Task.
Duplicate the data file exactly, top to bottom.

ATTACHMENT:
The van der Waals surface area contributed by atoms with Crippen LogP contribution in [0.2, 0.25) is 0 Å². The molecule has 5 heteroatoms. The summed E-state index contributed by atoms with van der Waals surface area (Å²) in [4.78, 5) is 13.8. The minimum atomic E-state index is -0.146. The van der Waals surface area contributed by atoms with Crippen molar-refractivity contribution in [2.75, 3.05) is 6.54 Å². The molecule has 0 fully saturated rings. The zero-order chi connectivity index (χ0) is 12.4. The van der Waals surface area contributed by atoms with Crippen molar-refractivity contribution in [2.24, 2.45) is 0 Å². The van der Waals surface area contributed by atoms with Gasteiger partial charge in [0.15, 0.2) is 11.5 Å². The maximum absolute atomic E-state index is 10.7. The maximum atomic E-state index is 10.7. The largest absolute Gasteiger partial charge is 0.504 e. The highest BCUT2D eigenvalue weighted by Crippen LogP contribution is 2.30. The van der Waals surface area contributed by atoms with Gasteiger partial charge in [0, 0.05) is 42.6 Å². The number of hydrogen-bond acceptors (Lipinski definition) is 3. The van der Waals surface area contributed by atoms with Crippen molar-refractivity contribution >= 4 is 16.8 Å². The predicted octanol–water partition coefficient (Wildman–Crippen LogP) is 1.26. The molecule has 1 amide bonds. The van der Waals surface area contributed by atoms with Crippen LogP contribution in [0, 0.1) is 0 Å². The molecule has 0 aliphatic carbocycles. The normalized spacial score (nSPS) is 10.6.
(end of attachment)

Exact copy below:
The van der Waals surface area contributed by atoms with Crippen LogP contribution in [0.2, 0.25) is 0 Å². The molecule has 5 heteroatoms. The summed E-state index contributed by atoms with van der Waals surface area (Å²) in [4.78, 5) is 13.8. The minimum atomic E-state index is -0.146. The van der Waals surface area contributed by atoms with Crippen molar-refractivity contribution in [2.75, 3.05) is 6.54 Å². The molecule has 0 fully saturated rings. The zero-order chi connectivity index (χ0) is 12.4. The van der Waals surface area contributed by atoms with Crippen molar-refractivity contribution in [2.24, 2.45) is 0 Å². The van der Waals surface area contributed by atoms with Gasteiger partial charge in [0.15, 0.2) is 11.5 Å². The maximum absolute atomic E-state index is 10.7. The maximum atomic E-state index is 10.7. The largest absolute Gasteiger partial charge is 0.504 e. The highest BCUT2D eigenvalue weighted by Crippen LogP contribution is 2.30. The van der Waals surface area contributed by atoms with Gasteiger partial charge in [0, 0.05) is 42.6 Å². The number of hydrogen-bond acceptors (Lipinski definition) is 3. The van der Waals surface area contributed by atoms with Crippen molar-refractivity contribution >= 4 is 16.8 Å². The predicted octanol–water partition coefficient (Wildman–Crippen LogP) is 1.26. The molecule has 1 amide bonds. The van der Waals surface area contributed by atoms with Crippen LogP contribution in [0, 0.1) is 0 Å². The molecule has 0 aliphatic carbocycles. The normalized spacial score (nSPS) is 10.6.